It started with a boxing contest…
Back in November 2016, Andre Ward was set to fight Sergey Kovalev. Boxing contests are difficult to watch outside of pay-per-view, which are difficult to purchase without a cable subscription with online viewing options being practically non-existent. As I suspect many others also did, I took to Google to find some way to watch the contest.
In my research, I found search results to documents on trusted websites, including .gov’s, that advertised “livestreams” of the events, but were really ad-loaded sites where the author wants to make a few bucks:
The 3 sites shown above are colorado.gov, georgia.gov and yale.edu, though there were uploads across many more sites.
How for is happened has?
The mechanism here is fairly simple. The document author wants search engine exposure and clicks, so they find websites with unrestricted file uploading to drive traffic. In this case, the document author used websites with improperly implemented Drupal webform module to upload the file and selected high-profile websites for maximum exposure, all of which can be found here. For a more widespread implementation of this, a person could, for example, use the Shodan API to identify Drupal sites with the webform module and attempt the file upload.
Risk, risk, risk
These livestream advertisement documents aren’t inherently dangerous to anybody, though these files having made it onto government websites for over 24 hours speak volumes to how open any system can be, and how prevention and monitoring often leave much to be desired. For the purposes of this post, it validates the assumptions that malicious files can easily be uploaded and distributed for >24 hours before detection and removal.
OWASP describes the various direct risks to the application and servers to which the files are being uploaded and provides examples here.
You’re not always the target, even when being used
Security is often exclusively thought of and discussed as prevention, response and damage mitigation to an exploit or attack on your applications, servers, or networks. However, the novelty, in my opinion, of unrestricted file uploads to websites such as colorado.gov, georgia.gov and yale.edu – big, recognizable, trusted names – is the ability to gain a user’s trust and confidence in the file, its inputs and all of its links.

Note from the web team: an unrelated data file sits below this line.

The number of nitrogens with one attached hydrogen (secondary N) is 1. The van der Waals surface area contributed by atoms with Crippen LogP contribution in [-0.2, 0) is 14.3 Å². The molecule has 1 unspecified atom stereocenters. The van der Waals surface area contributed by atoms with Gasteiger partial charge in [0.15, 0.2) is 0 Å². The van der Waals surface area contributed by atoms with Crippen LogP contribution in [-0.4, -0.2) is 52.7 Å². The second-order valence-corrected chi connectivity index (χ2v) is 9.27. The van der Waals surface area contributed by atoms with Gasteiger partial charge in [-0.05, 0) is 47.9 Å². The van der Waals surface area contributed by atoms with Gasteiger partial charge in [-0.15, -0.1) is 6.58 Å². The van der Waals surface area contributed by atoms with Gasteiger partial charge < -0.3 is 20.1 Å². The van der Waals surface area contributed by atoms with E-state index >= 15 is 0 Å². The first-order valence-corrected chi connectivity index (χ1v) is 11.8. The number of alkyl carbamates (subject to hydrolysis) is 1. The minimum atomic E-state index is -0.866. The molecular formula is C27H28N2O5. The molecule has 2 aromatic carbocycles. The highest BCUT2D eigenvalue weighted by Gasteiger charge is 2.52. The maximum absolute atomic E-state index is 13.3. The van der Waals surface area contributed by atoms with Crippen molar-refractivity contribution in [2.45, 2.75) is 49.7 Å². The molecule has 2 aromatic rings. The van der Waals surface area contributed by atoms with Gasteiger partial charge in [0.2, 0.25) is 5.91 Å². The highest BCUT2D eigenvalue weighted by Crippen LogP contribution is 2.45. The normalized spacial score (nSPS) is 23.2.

It’s always important to take a step back and recognize that most folks aren’t technology professionals who closely examine every URL. Most will see “yale.edu” and their trust will be earned. Even more so with a .gov website. Those with some, though not much, technical knowledge might even look at the SSL certificate to verify the website is authentic, which in these examples it is. Other than that, not much due diligence will be had.
So where’s the danger?
There is a massive online hacking community dedicated to generating profit or ruining a person’s day for the sake of ruining their day, or both. Not all hacking is focused on large corporations and dumping massive user credential collections. Many just have fun with it, make money and troll people.
Unrestricted file uploads provide attackers with credibility and trust. It allows them to upload documents that request data or direct them to innocent-looking sites that deliver malicious payloads. And it’s real easy to do.
If spoof an email address from Company, and I then send emails to employees of Company with an @company.com email address linking to a document on http://www.company.com which asks for credentials, chances are by the end of the day I’ll have some credentials. If it links them to a website and provides instructions on how to download a software we’re testing here at Company, chances are by the end of the day I’ll have many hosts across plenty of VLANs infected with my payload of choice. Chances the security of Company assumes nobody will attempt anything from within, because they have ASAs and iptables set up, and that’s “good enough”. If it’s a Windows environment, chances are I’ll have access to a domain admin by the end of the day. See where I’m going with this?
If I’m sending phishing emails and I direct folks to a file on Colorado.gov, and it directs you to a survey site or asks for credentials, chances are by the end of the day I have a sizeable botnet and/or boatloads of credentials. It works with incredibly obvious, poorly thought out phishing emails with broken English, so chances are it would work even better when the effort is done with the authenticity, trust and perceived security of Colorado.gov or Yale.edu.. See where I’m going with this?
Why you should care
As I wrote earlier, unrestricted file uploads are a massive security risk to your application and infrastructure, but you can also be used as a platform to attack others using your own reputation. Both of these are stellar reasons to be able to, at any time, describe where in your application or service file uploads are both handled and accessed. You should also have a way to monitor and alter for suspicious uploads and upload attempts. For example, if I sent a POST request to your Drupal webforms module to upload a file and there’s no cookie information associated with that request… chances are it’s worth a look because that’s not regular user behavior. Your HTTP requests should be logged at all times and there should be a system in place to monitor and analyze them.